Having done nothing to my VW last year other than change the oil, I decided that this year I would try to catch up to the maintenance curve a bit. So I ordered some parts.
When I refurbished my 1963 Beetle around 10 years ago, most parts were advertised in three levels of quality: Cheap Brazilian, Good Brazilian, and German. I tried to use mostly German quality parts from Wolfsburg West, however buying from them is expensive in Canada because the shipping and import duty can be quite substantial. Many items subsequently were bought from CIP1, which has both a USA and Canada website. Shipping is free so long as I spend more than $100, which is usually not hard.
I needed $10 to put me over the $100 threshold, so I selected a license light seal. When my package arrived I removed the old seal, and found a respectable amount of dirt under it. My VW lives under a maple tree during the summer and accumulates tree dirt rapidly.
To my surprise the old seal and the new seal were identical.
Made in Taiwan, they even came from the exact same mold cavity. I find these details interesting since I briefly worked in a plastic moldmaking shop during my student days.
Here’s the new seal installed, as you can see it doesn’t fit very well in the spaces between the bolt holes. I kind of miss Brazilian parts, maybe I should have held out for a German unit. As I recall the original one did that too, and eventually shrank into a better fit. Being exactly the same part I at least know it’ll last for 7-10 years.
The other blue car I worked on this week is our 2013 Ford Focus. It’s had a rattle in the passenger door since we bought it. I took it to the dealer once and they charged me $100 to not fix it, so this week I pulled the door apart to try and find it. I have a roll of FatMat lying around leftover from the VW project, so I cut some pieces and pasted them wherever I could while I was in there.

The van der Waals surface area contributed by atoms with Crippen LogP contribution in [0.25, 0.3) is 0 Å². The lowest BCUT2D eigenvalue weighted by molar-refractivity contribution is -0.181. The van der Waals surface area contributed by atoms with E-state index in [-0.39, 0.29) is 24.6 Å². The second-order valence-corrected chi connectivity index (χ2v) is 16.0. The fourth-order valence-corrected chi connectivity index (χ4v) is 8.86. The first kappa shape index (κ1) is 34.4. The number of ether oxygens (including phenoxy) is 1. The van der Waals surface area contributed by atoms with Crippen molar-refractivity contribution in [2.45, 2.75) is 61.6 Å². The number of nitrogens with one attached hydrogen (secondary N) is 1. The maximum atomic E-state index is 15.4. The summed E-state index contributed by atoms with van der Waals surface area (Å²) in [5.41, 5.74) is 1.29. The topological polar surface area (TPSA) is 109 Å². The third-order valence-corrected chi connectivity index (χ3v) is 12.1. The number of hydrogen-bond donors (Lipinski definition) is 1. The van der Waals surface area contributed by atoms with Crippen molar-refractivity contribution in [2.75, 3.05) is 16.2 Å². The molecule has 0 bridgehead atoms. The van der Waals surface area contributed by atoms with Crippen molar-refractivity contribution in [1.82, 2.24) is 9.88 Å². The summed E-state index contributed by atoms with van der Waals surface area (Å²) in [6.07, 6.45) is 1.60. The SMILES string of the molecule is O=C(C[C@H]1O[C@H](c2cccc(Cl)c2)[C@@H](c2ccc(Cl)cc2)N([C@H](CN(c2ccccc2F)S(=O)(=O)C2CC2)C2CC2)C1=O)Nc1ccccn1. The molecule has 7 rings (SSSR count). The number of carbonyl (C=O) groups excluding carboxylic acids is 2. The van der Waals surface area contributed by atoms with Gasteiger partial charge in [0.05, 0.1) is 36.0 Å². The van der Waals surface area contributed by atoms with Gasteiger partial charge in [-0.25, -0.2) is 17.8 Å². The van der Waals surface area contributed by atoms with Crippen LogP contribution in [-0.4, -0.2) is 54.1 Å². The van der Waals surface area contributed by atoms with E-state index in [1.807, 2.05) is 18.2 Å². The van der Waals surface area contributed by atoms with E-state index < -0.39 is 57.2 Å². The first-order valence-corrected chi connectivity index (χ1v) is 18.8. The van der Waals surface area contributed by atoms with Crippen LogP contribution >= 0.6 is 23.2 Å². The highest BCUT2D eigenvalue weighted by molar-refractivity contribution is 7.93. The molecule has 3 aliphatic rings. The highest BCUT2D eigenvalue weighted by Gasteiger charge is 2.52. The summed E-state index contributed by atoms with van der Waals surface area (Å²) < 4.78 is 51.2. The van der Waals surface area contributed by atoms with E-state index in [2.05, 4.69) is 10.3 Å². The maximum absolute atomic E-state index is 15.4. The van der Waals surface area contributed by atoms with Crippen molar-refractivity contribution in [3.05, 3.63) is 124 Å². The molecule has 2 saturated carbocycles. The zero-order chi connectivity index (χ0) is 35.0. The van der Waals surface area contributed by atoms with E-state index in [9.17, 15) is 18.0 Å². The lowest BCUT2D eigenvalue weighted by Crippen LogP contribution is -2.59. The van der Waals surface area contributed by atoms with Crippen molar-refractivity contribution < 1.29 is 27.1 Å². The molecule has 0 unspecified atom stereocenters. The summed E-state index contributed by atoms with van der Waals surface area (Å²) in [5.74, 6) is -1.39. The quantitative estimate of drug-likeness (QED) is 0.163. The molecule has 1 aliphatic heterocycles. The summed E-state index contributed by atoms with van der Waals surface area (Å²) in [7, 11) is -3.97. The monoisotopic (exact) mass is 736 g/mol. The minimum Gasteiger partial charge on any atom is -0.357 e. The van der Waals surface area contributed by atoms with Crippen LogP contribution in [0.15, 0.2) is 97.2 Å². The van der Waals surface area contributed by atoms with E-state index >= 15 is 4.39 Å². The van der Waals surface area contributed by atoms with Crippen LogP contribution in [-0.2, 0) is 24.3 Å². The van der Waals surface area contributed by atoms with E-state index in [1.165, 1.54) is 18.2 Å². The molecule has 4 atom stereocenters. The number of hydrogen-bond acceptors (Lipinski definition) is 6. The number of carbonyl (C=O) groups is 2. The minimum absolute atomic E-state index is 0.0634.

The rattle is most pronounced during cold weather, but I found that banging the top of the door frame still made the rattle. I’d been banging away for about half an hour with my left arm up the speaker hole, just about ready to give up when I finally found it:
There’s a bracket that supports the front glass channel, but it’s not fastened to it. I got a rubber band from a head of broccoli and slipped it over the end of the bracket. I could only see this with my fingers, so stuck my phone up in the door and took this photo after I was done. I think that’s my first use of broccoli in a vehicle repair.
So there’s two down. I still have battery cables, jack points, and throttle cable extender to do on the VW in the next few weeks. On the Focus I will try and tackle the smell this summer. When we bought it the car it had been cleaned and detailed, and did not smell funny. I now speculate that it was previously owned by a family of chain smoking, incontinent sheepdogs.
Anyway, classic car maintenance never ends, and daily driver maintenance never ends as well. Further updates as the situation warrants.